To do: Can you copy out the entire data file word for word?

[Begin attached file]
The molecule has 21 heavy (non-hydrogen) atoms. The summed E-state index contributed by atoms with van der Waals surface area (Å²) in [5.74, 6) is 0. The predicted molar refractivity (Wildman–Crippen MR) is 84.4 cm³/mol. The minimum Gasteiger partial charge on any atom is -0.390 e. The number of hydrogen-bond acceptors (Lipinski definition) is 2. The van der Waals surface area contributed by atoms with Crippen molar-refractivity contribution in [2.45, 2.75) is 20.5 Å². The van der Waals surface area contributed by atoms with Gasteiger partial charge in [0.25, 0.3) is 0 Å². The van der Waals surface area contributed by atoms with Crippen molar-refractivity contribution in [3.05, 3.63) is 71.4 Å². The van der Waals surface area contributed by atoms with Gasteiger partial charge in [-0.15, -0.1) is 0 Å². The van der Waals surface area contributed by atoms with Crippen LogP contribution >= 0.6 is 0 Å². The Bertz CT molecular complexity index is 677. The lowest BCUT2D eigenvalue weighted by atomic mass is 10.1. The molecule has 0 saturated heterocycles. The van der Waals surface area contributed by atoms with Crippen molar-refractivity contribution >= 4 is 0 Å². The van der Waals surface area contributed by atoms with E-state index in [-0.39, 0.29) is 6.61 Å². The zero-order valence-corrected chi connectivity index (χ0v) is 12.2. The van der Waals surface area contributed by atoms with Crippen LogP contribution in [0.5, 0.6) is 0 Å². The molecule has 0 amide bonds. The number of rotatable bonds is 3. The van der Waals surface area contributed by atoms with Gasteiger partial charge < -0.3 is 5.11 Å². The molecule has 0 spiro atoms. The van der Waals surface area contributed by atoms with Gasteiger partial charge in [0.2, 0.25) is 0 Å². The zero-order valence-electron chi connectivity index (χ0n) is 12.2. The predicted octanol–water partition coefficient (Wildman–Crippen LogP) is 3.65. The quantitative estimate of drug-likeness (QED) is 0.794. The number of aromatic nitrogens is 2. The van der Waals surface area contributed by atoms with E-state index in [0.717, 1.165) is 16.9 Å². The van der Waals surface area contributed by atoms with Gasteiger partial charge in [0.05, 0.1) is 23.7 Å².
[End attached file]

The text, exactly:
The molecule has 21 heavy (non-hydrogen) atoms. The summed E-state index contributed by atoms with van der Waals surface area (Å²) in [5.74, 6) is 0. The predicted molar refractivity (Wildman–Crippen MR) is 84.4 cm³/mol. The minimum Gasteiger partial charge on any atom is -0.390 e. The number of hydrogen-bond acceptors (Lipinski definition) is 2. The van der Waals surface area contributed by atoms with Crippen molar-refractivity contribution in [2.45, 2.75) is 20.5 Å². The van der Waals surface area contributed by atoms with Gasteiger partial charge in [0.25, 0.3) is 0 Å². The van der Waals surface area contributed by atoms with Crippen molar-refractivity contribution in [3.05, 3.63) is 71.4 Å². The van der Waals surface area contributed by atoms with Gasteiger partial charge in [-0.15, -0.1) is 0 Å². The van der Waals surface area contributed by atoms with Crippen LogP contribution >= 0.6 is 0 Å². The Bertz CT molecular complexity index is 677. The lowest BCUT2D eigenvalue weighted by atomic mass is 10.1. The molecule has 0 saturated heterocycles. The van der Waals surface area contributed by atoms with Crippen molar-refractivity contribution >= 4 is 0 Å². The van der Waals surface area contributed by atoms with E-state index in [-0.39, 0.29) is 6.61 Å². The zero-order valence-corrected chi connectivity index (χ0v) is 12.2. The van der Waals surface area contributed by atoms with Crippen LogP contribution in [0.5, 0.6) is 0 Å². The molecule has 0 amide bonds. The number of rotatable bonds is 3. The van der Waals surface area contributed by atoms with Gasteiger partial charge < -0.3 is 5.11 Å². The molecule has 0 spiro atoms. The van der Waals surface area contributed by atoms with Gasteiger partial charge in [0.2, 0.25) is 0 Å². The zero-order valence-electron chi connectivity index (χ0n) is 12.2. The predicted octanol–water partition coefficient (Wildman–Crippen LogP) is 3.65. The quantitative estimate of drug-likeness (QED) is 0.794. The number of aromatic nitrogens is 2. The van der Waals surface area contributed by atoms with E-state index in [0.717, 1.165) is 16.9 Å². The van der Waals surface area contributed by atoms with Gasteiger partial charge in [0.05, 0.1) is 23.7 Å².